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What is Medicare Part A ?

August 31, 2017

Medicare Part A covers inpatient hospital care, limited time in a skilled nursing care facility, limited home health care services, and hospice care.  Services include semi-private rooms, meals, general nursing, drugs as part of your inpatient treatment, and other hospital services and supplies. This includes the care you get in an acute care hospital, critical access hospital, inpatient rehabilitation facilities and long-term care hospitals.  It also includes inpatient care as part of a qualifying clinical research study and inpatient mental health care given in a psychiatric hospital or other hospital.

 

What is not covered by Part A is private-duty nursing, private rooms (unless medically necessary), televisions and phones in your room (if there's a separate charge for these items), and personal care items, like razors or slipper socks.  All people with Part A are covered when:

  1. A doctor makes an official order that says you need two or more midnights of “medically necessary” treatment to help your illness or injury and

  2. The hospital formally admits you need the kind of care that can be given only in a hospital; the hospital accepts Medicare, or the Utilization Review Committee of the hospital approves your stay while you're in a hospital.

Part A premiums

You usually don't pay a monthly premium for Medicare Part A coverage if you or your spouse paid Medicare taxes for a certain amount of time while working.  This is sometimes called "premium-free Part A."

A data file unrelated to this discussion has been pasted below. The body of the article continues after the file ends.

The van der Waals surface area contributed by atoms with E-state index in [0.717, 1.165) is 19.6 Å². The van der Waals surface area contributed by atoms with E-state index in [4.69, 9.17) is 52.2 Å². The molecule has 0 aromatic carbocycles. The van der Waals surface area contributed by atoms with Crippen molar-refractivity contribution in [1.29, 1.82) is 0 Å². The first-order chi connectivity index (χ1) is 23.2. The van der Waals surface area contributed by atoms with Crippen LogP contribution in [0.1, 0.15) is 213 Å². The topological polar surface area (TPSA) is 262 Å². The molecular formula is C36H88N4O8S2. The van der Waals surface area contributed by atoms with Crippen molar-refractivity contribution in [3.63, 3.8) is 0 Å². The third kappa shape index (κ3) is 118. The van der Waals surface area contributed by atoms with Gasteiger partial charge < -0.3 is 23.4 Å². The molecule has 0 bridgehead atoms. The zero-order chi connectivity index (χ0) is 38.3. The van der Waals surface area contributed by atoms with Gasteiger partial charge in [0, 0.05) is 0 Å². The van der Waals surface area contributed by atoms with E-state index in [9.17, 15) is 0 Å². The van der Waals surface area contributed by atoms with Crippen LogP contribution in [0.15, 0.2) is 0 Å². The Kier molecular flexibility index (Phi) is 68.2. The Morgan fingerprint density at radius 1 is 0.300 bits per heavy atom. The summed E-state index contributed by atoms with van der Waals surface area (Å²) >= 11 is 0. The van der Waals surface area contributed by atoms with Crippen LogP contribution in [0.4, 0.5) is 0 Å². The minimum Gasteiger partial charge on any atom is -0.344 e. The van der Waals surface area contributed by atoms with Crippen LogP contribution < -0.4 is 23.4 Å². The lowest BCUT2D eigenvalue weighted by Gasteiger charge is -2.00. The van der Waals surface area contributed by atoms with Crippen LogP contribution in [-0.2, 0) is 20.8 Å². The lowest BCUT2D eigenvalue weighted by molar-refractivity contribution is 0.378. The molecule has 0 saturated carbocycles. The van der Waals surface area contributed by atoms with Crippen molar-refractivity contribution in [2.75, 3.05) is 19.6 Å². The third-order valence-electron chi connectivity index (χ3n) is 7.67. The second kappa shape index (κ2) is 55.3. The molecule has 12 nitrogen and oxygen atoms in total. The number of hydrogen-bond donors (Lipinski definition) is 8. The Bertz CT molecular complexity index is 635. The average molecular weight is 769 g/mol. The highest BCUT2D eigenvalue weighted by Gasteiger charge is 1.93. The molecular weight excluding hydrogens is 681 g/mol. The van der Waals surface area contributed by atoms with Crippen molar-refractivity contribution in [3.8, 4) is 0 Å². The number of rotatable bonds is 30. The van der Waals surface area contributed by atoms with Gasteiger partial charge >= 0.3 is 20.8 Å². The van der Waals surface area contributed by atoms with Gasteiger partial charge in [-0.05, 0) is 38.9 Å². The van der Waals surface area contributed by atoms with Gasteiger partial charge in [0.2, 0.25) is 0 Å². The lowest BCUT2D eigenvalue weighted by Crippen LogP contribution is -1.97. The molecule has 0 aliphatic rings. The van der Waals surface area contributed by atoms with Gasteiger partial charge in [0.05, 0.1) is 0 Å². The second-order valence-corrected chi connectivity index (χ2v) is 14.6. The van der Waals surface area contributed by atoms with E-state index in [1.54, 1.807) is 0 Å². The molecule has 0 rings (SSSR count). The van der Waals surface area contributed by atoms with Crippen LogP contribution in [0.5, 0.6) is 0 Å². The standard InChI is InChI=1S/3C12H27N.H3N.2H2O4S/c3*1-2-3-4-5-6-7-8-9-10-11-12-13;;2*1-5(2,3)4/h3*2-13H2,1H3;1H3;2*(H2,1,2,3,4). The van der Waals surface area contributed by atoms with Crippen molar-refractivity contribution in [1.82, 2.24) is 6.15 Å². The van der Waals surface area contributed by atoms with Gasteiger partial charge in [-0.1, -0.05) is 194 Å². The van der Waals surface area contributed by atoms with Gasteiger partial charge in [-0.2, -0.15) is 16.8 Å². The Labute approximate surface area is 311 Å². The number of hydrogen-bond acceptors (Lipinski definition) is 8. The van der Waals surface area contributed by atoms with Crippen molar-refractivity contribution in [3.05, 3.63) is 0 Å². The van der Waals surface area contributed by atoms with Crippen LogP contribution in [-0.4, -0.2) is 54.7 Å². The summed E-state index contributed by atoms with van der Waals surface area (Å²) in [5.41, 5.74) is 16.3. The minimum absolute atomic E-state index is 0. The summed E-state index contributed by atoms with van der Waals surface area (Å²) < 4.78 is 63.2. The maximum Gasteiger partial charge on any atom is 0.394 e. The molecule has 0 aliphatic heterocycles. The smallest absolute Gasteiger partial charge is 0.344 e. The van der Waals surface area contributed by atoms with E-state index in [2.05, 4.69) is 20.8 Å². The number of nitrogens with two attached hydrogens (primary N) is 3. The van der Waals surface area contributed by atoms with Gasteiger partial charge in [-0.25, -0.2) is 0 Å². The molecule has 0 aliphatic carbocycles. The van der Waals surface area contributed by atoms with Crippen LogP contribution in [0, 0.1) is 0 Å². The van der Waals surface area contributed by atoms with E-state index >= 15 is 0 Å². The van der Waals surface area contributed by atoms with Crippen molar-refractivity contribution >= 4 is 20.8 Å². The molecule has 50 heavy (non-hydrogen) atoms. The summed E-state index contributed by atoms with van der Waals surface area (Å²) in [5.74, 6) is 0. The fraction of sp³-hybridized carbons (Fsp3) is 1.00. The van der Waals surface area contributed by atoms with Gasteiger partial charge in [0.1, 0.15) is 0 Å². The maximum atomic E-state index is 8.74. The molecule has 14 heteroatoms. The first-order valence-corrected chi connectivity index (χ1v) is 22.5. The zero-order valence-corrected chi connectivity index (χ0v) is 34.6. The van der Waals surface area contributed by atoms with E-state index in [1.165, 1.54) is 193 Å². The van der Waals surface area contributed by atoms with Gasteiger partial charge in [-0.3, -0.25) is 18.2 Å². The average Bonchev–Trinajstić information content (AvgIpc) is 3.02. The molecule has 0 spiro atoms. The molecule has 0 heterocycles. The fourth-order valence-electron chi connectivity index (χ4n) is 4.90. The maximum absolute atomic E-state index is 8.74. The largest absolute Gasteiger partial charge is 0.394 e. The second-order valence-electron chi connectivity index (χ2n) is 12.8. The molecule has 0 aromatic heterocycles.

You can get premium-free Part A at 65 if:

  • You already get retirement benefits from Social Security or the Railroad Retirement Board.

  • You're eligible to get Social Security or Railroad benefits but haven't filed for them yet, or

  • You or your spouse had Medicare-covered government employment.

 

If you're under 65, you can get premium-free Part A if:

  • You got Social Security or Railroad Retirement Board disability benefits for 24  months. On the 25th month you automatically qualify for Medicare.

  • You have End-Stage Renal Disease (ESRD) and meet certain requirements.

 

If you have to buy Medicare Part A because you don’t qualify for the premium-free program, you'll pay up to $413 each month in 2017. If you paid Medicare taxes for less than 30 quarters, the standard Part A premium is $413. If you paid Medicare taxes for 30-39 quarters, the standard Part A premium is $227.

 

In most cases, if you choose to buy Part A, you must also have Medicare Part B and pay monthly premiums for both.

 

Your costs with Original Medicare Part A

Many people choose to supplement their Part A Medicare with a private Medigap Insurance plan or a Medicare Advantage Plan.  For those that choose to use only Original Medicare Part A, with no supplemental coverage, there are costs involved:

In 2017 the out of pocket costs for Medicare Part A are:

  • $1,316 deductible for each benefit period

  • Days 1–60: $0 coinsurance for each benefit period.

  • Days 61–90: $329 coinsurance per day of each benefit period.

  • Days 91 and beyond: $658 coinsurance per each "lifetime reserve day" after day 90
    for each benefit period (up to 60 days over your lifetime).

  • Beyond lifetime reserve days: all cost

 

If you have questions about how hospital or skilled nursing benefit periods work or would like additional information about how to cover the costs listed above, please click here or feel free to contact me at 408-849-4460 or email me at julie@jbinsurance.biz

 

 

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